"Is That Even a Word--Midwifery?"
ABC's "Private Practice," the only new health drama of the 2007-08 TV season, is another prime time soap about smart, pretty physicians from "Grey's Anatomy" creator Shonda Rhimes. But in addition to the seven physician characters who dominate here, the show's LA "wellness clinic" also has cute surfing receptionist Dell Parker. The earnest Dell just got his "nursing degree" and is studying to be a midwife. He seems to be a young, network version of "Strong Medicine"'s Peter Riggs--except Dell uses his nursing skills to be a receptionist. Despite good intentions and an intense interest in the clinic's patients, Dell seems to be the least knowledgeable major nurse character in the last decade of prime time US television. The show's early episodes suggest that his clinical studies consist of whatever ad hoc assistance he can give to clinic physicians. The episodes also rely heavily on juvenile mockery of Dell's midwifery studies as lightweight New Age kookiness. Show anchor and superstar physician Addison repeatedly utters the word "midwif" as if she had never heard of such an outlandish pursuit. Alert viewers can also catch glimpses of wallpaper nurses in the background once in a while, but it's not clear if any of them will ever display the ability to speak, much less think. On the whole, "Private Practice" either ignores or grossly undervalues nursing care, as the show pursues its tired "heroic physician" narrative. more, including our 5 new film clips...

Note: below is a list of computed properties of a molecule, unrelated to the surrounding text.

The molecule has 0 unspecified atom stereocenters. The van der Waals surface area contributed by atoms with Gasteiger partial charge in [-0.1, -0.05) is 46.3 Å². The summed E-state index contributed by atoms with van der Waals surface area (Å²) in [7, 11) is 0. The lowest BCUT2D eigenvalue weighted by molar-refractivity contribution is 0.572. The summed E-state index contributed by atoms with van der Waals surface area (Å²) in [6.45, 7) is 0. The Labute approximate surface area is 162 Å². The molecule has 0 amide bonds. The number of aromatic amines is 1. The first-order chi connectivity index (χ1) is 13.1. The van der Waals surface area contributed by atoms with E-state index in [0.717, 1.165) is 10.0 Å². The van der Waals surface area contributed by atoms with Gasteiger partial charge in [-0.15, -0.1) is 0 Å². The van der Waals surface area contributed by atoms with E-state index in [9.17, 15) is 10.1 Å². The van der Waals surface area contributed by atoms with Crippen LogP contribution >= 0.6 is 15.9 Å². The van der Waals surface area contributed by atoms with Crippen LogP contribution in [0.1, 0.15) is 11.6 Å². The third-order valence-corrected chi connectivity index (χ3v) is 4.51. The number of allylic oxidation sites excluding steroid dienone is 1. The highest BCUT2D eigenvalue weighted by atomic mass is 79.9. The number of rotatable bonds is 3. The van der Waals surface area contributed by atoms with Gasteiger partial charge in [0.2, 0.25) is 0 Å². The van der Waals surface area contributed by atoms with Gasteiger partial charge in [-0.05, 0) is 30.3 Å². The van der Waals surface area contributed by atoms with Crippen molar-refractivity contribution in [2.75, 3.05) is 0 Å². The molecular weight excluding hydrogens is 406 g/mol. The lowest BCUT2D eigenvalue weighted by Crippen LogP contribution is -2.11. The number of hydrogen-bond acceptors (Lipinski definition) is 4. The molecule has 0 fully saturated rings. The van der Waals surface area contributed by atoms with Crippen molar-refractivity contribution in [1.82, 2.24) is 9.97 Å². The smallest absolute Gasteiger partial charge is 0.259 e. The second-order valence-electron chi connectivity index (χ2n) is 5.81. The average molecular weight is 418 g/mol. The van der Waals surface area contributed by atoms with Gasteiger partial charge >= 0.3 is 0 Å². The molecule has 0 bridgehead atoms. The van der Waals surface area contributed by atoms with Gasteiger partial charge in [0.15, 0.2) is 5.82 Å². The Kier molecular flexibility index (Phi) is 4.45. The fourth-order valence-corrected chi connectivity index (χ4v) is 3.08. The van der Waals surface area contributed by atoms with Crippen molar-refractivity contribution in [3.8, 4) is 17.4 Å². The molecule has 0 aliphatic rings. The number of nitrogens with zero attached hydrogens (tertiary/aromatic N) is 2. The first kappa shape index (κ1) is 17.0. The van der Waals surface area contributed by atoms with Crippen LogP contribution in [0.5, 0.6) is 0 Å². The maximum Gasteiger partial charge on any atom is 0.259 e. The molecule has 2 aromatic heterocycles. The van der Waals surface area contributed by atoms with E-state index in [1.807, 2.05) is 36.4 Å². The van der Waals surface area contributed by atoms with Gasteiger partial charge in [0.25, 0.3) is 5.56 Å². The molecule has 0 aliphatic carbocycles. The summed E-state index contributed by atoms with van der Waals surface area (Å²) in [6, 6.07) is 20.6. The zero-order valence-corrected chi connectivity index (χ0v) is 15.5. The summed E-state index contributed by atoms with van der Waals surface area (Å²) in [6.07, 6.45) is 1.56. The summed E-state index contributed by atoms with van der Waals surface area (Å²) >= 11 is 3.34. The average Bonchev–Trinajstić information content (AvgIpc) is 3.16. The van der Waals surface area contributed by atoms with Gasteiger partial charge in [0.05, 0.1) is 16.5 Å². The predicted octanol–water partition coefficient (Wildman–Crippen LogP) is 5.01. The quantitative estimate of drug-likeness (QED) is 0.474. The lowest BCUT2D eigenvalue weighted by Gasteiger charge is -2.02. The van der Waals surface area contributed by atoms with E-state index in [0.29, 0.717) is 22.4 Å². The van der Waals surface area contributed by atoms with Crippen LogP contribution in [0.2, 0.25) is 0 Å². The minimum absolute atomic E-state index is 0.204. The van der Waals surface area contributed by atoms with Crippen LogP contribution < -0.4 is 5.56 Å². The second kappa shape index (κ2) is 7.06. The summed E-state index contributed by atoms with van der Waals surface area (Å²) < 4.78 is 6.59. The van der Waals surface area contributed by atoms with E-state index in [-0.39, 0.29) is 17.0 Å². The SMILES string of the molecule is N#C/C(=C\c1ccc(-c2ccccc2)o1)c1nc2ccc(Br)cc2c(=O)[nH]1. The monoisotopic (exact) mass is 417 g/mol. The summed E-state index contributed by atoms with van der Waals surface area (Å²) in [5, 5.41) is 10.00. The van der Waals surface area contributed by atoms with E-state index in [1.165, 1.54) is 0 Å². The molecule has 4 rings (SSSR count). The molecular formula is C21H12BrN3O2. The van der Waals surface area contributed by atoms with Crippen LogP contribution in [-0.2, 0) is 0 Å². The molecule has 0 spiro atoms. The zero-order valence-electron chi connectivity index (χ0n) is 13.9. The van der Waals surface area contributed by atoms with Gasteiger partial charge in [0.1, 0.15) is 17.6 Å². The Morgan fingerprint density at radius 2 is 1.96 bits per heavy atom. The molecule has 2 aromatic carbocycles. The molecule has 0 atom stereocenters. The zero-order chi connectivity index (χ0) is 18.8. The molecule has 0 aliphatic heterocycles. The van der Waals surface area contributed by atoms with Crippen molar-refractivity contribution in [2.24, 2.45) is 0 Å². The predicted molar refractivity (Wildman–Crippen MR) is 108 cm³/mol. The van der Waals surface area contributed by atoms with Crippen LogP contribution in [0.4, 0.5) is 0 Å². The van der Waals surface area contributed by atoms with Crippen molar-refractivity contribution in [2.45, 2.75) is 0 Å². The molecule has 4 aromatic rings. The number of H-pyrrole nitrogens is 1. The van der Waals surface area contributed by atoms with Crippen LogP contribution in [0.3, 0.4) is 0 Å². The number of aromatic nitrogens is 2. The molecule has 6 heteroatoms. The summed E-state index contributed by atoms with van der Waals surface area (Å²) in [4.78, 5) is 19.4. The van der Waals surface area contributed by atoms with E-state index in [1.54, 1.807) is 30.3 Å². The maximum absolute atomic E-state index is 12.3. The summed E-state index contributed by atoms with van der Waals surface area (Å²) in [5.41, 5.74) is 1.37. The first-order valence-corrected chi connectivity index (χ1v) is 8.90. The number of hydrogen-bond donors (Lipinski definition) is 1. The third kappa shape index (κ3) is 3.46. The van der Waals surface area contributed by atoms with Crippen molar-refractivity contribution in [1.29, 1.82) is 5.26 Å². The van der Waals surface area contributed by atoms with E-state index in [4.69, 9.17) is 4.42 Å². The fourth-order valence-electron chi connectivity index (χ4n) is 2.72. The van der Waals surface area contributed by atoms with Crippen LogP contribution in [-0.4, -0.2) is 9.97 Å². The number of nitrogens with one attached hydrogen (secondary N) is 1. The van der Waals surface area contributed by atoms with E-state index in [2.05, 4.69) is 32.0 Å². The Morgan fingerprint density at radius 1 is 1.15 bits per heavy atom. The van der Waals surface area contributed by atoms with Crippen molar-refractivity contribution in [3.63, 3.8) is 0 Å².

September 26, 2007 -- The premiere features Addison mocking the very idea of midwifery. We're meant to assume that bemused contempt for midwives would probably be the attitude of any true childbirth expert. more...
October 3, 2007 -- Early in the episode we see Dell asking fertility specialist Naomi to speak to his midwife class. Naomi can't teach the class, so Addison tells Dell: "I'll do it. I love talking to midwifs." more...
October 10, 2007 -- The show manages to get through the entire episode, without mocking the word "midwifery." However, the episode does nothing to counter its overall presentation of Dell as an office assistant with little to no health care expertise. more...
October 17, 2007 -- In the episode it's back to mockery of "midwif" school and of Dell's role as office naïf. more...
October 24, 2007 -- The episode is notable for a minor plotline built around Dell's first pap smears. But on the whole the episode presents Dell as a nurse without significant skill or experience with patients. more...